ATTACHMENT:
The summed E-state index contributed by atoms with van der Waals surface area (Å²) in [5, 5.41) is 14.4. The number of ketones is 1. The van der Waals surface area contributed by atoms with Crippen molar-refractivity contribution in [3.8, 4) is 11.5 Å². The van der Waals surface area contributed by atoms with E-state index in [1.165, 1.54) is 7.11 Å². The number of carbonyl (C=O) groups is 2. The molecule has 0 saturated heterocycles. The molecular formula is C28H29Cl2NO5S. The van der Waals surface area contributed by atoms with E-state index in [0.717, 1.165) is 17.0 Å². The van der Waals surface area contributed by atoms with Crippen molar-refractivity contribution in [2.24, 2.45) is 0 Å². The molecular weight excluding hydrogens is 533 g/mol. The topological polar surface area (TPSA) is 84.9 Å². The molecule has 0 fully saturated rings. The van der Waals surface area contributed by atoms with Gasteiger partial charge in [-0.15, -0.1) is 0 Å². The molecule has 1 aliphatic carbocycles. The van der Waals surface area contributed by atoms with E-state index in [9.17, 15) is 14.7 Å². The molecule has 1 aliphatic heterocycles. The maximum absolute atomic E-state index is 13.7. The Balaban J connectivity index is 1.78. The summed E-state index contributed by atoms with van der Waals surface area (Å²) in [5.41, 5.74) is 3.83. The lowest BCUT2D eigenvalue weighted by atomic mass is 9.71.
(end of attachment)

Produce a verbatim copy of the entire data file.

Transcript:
The summed E-state index contributed by atoms with van der Waals surface area (Å²) in [5, 5.41) is 14.4. The number of ketones is 1. The van der Waals surface area contributed by atoms with Crippen molar-refractivity contribution in [3.8, 4) is 11.5 Å². The van der Waals surface area contributed by atoms with E-state index in [1.165, 1.54) is 7.11 Å². The number of carbonyl (C=O) groups is 2. The molecule has 0 saturated heterocycles. The molecular formula is C28H29Cl2NO5S. The van der Waals surface area contributed by atoms with E-state index in [0.717, 1.165) is 17.0 Å². The van der Waals surface area contributed by atoms with Crippen molar-refractivity contribution in [2.24, 2.45) is 0 Å². The molecular weight excluding hydrogens is 533 g/mol. The topological polar surface area (TPSA) is 84.9 Å². The molecule has 0 fully saturated rings. The van der Waals surface area contributed by atoms with Gasteiger partial charge in [-0.15, -0.1) is 0 Å². The molecule has 1 aliphatic carbocycles. The van der Waals surface area contributed by atoms with E-state index in [9.17, 15) is 14.7 Å². The molecule has 1 aliphatic heterocycles. The maximum absolute atomic E-state index is 13.7. The Balaban J connectivity index is 1.78. The summed E-state index contributed by atoms with van der Waals surface area (Å²) in [5.41, 5.74) is 3.83. The lowest BCUT2D eigenvalue weighted by atomic mass is 9.71.